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Take Control of Your Journey

Published on May 5, 2021 under RSDS General Info

Written by Joshua Borg for the RSDSA blog.

How and when did you develop CRPS/RSD?

In July of 2019 I slightly hit my shin against a piece of lawn equipment. Later that day I could tell something was wrong based on how it felt. In the following weeks and months, I visited with multiple doctors who ran multiple tests, yet none of them could explain my pain. After an EMG around February 2020, doctors noticed nerve damage in both legs. After ruling out almost everything else, they determined that I have CRPS.

What has daily life been like since your diagnosis?

In the simplest terms… different. Having had this for a little over 18 months now, I feel as though I have been on multiple journeys during that time. The first 9 months were full of a lot of confusion and frustration. Having this pain but no answer to what was causing it just did not make sense to me. Usually you have something wrong, you visit a doctor, and then they tell you how to fix it. I just kept getting “I don’t knows” from doctors. Through all this, the pain just kept fluctuating from day to day. My leg would swell and bruise at times, then go away days later. I felt very defeated most days since I had no answers or solutions.

I will always remember the day my doctor felt confident in diagnosing me with CRPS. I was hit with a rollercoaster of emotions within a matter of minutes. First was a sense of relief to finally have some kind of answer, but that quickly shifted to fear and sadness as I started to think about what this diagnosis now meant. I knew a little bit about CRPS by that time because a doctor had suggested it as a possibility, so I had already done some researching. I was flooded with emotion for what this meant for my life moving forward. It is quite an interesting feeling when you realize that your life, in that moment, has changed.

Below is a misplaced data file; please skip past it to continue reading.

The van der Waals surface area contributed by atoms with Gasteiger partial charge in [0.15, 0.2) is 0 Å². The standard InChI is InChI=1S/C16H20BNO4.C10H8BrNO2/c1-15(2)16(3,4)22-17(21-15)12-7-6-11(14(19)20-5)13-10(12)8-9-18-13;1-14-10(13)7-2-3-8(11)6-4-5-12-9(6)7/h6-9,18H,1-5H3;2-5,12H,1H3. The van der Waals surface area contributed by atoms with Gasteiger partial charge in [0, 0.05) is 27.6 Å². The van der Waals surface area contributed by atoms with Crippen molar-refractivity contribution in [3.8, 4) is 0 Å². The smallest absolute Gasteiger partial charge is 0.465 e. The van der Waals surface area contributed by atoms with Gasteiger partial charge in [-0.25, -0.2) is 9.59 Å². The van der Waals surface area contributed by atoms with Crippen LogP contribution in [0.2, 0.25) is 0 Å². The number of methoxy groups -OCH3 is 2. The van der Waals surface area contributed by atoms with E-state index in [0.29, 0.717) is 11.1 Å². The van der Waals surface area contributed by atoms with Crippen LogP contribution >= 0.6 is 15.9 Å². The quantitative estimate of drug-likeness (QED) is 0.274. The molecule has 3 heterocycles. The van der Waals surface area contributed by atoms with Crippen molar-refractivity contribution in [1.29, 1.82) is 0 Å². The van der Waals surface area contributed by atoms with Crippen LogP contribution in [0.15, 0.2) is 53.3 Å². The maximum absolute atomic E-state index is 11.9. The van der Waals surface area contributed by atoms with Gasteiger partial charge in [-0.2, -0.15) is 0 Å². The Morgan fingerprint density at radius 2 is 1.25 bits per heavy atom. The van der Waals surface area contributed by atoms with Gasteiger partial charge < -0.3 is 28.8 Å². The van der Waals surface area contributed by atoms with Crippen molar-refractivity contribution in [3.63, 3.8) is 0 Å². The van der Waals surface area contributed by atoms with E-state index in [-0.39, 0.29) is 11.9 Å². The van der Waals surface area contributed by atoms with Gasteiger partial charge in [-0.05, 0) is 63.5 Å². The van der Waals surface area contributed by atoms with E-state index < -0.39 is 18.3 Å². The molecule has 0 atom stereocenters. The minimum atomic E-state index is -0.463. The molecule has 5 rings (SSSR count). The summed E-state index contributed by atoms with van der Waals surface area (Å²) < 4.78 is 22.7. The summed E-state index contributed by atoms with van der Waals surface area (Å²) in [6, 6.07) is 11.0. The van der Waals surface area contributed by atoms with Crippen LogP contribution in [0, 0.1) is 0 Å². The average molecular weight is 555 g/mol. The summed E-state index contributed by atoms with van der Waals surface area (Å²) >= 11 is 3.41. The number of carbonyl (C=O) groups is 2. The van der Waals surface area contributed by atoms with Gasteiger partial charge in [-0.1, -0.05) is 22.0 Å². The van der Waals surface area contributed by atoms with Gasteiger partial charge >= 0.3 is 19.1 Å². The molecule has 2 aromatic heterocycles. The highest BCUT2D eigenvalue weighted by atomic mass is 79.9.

With guidance from my doctors, we quickly shifted into action mode as I have been told one motto of CPRS is “move it or lose it.” I immediately started PT and was very nervous at the onset. Worried that a movement here or a tweak there would cause some kind of setback. In the coming weeks I began to grow more confident and started pushing myself more and more during my PT sessions. I then bought all the equipment so I could begin doing these sessions on my own time. Finding that line of pushing yourself to improve, but not pushing too hard was a struggle at first, but I’ve grown more comfortable with it as time has gone on. Outside of that I have focused a lot more on my spatial awareness. Seeing as how I have had negative responses from pretty minor injuries, I’m just much more aware now about removing potential hazards around me.

What is one thing you wish those without CRPS/RSD could understand?

The mental toll this takes on us. There is so much to find out and so many changes to make to our lifestyle, all of that can seem a bit overwhelming. More than anything I have noticed it creates a tremendous amount of brain fatigue. I have learned to give myself time to say “I’m tired, I’m not going to search for any answers today,” and then be ok with that decision. Because so much of CRPS is not visible, it can be really difficult for those who are unaffected to have an understanding of the total effects. A therapist explained to me that those with CRPS are often grieving the loss of their former selves. Almost everyone has had to grieve the loss of a loved one at some point in their lives, but it is a very unique experience to grieve the loss of the self that you once knew.

What advice would you give to newly diagnosed Warriors?

Be diligent and be your own advocate with doctors. Take control of your journey. And almost as important, try to build a great support system. I’m extremely fortunate in that my family and friends have been my rock through this journey. I have heard of circumstances where tensions can build because our symptoms are often “invisible” and it’s really tough for others to understand. My circle has been an incredible support to me throughout all of this.

The other thing I have learned is that it is ok to rest… both physically and emotionally. Sometimes I may be too sore to exercise, so I don’t. And some days my brain may be too tired to work on my emotional well-being, so I opt to watch a movie or give myself other distractions. It is ok to give yourself a break from all of it. The key thing is to make sure you eventually get back to working on yourself so you keep moving forward.

What activities or treatments have helped you find temporary or long term relief?

Physical therapy helped me a lot. I started about one year after my onset of CRPS. Initially I was pretty scared to let a doctor touch my leg or push too hard during an exercise. But they built a program that eased me into it at my own pace. My wife and I also adopted a dog and I truly believe he has been great emotional therapy. He has given me another thing to focus on instead of the pain.

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